IN Part 7 of our Anzac Centenary Milestone series, we look back on the conditions in England that led to Anzac troops being sent into camp in Egypt instead.
WAR had been declared on Turkey while the Anzacs were at sea.
This had led a number of troops and commanders to wonder if they would be sent to Egypt as a garrison force, instead of Great Britain, where they were to set up in camp for training prior to being deployed to the front in Europe.
According to official war historian Charles Bean: "The troops, to a man, desired to go to the Western Front."
On November 26, 1914 - 100 years ago today - the Anzac convoy left the port of Aden, in Yemen, ready to make its way up the Red Sea and through the Suez Canal, with Great Britain still as its planned destination.
But not long after the ships departed, Major-General William Bridges, commanding officer of the 1st Australian Imperial Force, received a signal from the ship Minerva suggesting he should hurry ahead of the fleet to Port Said, at Egypt's northern tip of the Suez Canal shipping channel.
The following day he received a telegram from Sir George Reid, Australia's High Commissioner in London: "Unforeseen circumstances decide that the force shall train in Egypt and go to the front from there.
"The Australians and New Zealanders are to form a corps under General Birdwood. The locality of the camp is near Cairo."
But there had been a bit more foresight behind the "unforeseen circumstances" than the telegram might have suggested.
The Canadian Expeditionary Force had also been sent to England to train prior to being sent to the front, and they had set up camp on and around the Salisbury Plain.
As the English winter set in, it became patently clear the conditions were punishing in the extreme, especially because timber and carpenters could not be organised in time to build wooden huts. All the Canadians had between them and the appalling weather was canvas.
"The 'training' became a fight against the weather for bare health and existence," Bean wrote.
"The camps turned into archipelagoes of tents in a knee-deep sea of mud."
Colonel Henry Chauvel, the Australian representative at the War Office in London, had been anxiously watching the conditions of the camps the Australians were headed into, and he put pressure on Sir George to get them sent elsewhere.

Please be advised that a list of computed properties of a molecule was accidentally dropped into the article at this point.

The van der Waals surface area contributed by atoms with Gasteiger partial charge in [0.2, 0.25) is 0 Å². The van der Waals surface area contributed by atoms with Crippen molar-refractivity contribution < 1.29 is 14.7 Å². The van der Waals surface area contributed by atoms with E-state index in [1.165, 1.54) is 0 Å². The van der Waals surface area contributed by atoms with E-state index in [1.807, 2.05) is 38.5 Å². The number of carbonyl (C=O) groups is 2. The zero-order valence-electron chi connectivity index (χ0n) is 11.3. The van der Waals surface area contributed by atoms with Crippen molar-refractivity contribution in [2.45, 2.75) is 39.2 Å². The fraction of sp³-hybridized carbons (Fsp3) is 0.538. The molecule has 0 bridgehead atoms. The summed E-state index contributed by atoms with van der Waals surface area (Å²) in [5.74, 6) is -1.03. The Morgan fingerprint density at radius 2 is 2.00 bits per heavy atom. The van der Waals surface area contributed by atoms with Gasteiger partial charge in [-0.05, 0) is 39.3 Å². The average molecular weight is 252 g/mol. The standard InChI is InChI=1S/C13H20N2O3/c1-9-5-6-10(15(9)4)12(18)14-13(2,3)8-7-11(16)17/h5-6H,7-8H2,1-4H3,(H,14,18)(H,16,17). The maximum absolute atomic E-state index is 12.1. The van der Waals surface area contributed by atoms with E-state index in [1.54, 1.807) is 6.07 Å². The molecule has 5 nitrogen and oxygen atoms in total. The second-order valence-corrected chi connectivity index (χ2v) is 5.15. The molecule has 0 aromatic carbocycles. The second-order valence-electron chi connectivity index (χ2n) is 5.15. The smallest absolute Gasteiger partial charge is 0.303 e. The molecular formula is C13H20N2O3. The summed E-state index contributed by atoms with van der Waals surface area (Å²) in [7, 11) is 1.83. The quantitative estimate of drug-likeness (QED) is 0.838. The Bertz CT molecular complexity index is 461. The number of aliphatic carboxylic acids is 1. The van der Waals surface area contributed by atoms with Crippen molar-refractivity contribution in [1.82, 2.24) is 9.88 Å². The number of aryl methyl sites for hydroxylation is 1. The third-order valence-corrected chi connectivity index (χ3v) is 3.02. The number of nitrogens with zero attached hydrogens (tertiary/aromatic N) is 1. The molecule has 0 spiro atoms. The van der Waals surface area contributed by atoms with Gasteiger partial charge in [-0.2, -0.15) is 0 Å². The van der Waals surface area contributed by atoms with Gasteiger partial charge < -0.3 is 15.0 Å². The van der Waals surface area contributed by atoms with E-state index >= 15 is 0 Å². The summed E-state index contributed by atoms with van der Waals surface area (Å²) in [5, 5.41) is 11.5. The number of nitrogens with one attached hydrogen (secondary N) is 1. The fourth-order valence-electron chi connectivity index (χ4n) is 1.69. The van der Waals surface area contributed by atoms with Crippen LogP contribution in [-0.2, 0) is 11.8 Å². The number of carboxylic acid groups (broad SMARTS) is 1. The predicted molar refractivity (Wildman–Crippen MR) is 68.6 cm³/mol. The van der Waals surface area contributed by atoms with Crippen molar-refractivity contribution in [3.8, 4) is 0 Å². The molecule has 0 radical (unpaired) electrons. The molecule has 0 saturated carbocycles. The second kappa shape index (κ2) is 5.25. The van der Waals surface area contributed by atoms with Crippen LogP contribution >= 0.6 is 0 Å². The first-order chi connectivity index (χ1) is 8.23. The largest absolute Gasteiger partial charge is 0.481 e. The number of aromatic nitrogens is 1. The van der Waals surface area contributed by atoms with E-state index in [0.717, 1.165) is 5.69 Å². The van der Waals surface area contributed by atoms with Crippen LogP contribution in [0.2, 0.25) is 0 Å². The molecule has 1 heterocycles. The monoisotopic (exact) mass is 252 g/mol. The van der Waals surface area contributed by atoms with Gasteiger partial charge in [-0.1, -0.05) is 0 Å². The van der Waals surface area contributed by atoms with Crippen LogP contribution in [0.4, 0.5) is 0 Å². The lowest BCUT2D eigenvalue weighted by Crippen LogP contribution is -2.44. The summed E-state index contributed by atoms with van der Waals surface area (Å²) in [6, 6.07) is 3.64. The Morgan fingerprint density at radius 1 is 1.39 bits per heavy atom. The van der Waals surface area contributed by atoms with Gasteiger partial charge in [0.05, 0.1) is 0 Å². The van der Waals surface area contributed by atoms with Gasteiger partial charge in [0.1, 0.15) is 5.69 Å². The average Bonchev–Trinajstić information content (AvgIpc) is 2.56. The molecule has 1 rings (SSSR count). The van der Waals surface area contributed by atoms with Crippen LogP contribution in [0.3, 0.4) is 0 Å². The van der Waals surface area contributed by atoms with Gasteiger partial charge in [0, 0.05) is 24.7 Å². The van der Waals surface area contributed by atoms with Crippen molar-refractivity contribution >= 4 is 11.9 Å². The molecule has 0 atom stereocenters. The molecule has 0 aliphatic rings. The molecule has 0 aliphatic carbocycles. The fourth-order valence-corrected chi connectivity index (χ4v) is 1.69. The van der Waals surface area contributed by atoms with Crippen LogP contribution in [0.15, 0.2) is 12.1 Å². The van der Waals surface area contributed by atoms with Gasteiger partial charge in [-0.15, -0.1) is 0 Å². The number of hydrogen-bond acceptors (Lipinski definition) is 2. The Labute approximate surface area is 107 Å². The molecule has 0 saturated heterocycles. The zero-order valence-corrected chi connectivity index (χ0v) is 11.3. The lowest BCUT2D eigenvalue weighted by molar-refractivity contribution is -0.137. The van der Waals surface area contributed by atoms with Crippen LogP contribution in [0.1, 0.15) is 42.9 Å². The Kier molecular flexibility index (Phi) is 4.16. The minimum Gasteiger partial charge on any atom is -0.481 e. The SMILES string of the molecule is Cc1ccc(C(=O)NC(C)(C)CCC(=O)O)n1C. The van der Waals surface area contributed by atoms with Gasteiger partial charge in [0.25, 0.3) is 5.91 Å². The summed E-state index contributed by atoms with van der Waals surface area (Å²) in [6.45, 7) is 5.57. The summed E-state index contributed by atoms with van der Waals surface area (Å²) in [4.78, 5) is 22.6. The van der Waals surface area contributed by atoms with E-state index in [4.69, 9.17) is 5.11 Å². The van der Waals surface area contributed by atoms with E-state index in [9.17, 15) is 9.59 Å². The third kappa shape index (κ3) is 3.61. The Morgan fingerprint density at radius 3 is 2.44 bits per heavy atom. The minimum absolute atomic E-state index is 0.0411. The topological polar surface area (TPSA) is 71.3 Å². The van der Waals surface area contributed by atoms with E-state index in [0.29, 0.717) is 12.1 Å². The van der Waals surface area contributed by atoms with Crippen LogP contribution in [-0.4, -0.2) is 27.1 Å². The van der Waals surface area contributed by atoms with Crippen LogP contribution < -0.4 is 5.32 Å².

Sir George was said to be one of the few people able to ring Britain's fearsome Minister of State for War, Lord Kitchener, without an appointment. And if he left it too late, the convoy would be too far past Egypt to make the back-up plan stick.
He convinced Kitchener of the wisdom of sending the Anzac troops into camp near Egypt's capital, and in turn the plan was put to the Australian Government, which accepted it.
One problem was the Anzacs had arrived without tents, but commanders were able to provide them for almost half the troops and the rest would arrive from England within a fortnight. Contractors would also arrive soon to lay waterpipes and build roads and supply lines into the camp.
By December 2, most of the troop ships had steamed into Port Said, where they anchored before making their way to Alexandria, and then to various camps depending on their military division.
Bean remarked it was the closest the troops had come to seeing their fellow soldiers on board the other ships, tightly packed in one next to the other at anchor, having spent the better part of the past six weeks in convoy.
"That homecoming of the force to itself, at the end of the voyage, was the first great demonstration in its history," Bean observed.
"The second was when it marched through the streets of London after the end of the war."
Major-General William Throsby Bridges
He was born at Greenock, Scotland, in 1861 and moved to Canada as a young man, later entering the Royal Military College but failing to graduate.
In 1879, Bridges moved to Australia and joined the civil service, but returned to military life in 1885, taking a permanent commission in the artillery.
For the next few years he held various positions at the School of Gunnery and attended several gunnery courses in England, passing them with distinction.
Bridges served with the British army in South Africa from 1899 until he was evacuated with enteric fever in 1900. In 1909, he became Australia's first chief of the general staff and the next year was tasked with founding Australia's first military college, the Royal Military College at Duntroon.
By the time the First World War had broken out, Bridges had attained the rank of brigadier general and was given the task of raising an Australian contingent for service in Europe. He was promoted to major general in August 1914 and was appointed the commander of the 1st Australian Imperial Force.
Bridges travelled to Egypt with the first contingent in October and started to record his experiences in a diary from early 1915.
Sadly, his diary entries would not last long. Although he argued for immediate evacuation soon after the Gallipoli landings, viewing them as a hopeless situation, he continued to pay routine visits to the firing line, showing disregard for his own safety.
On May 15 - less than three weeks into the Gallipoli campaign - a sniper's bullet severed his femoral artery and he died three days later on board a hospital ship.
He was the only Australian killed in the First World War to have his remains returned to Australia, and he was buried at Duntroon.
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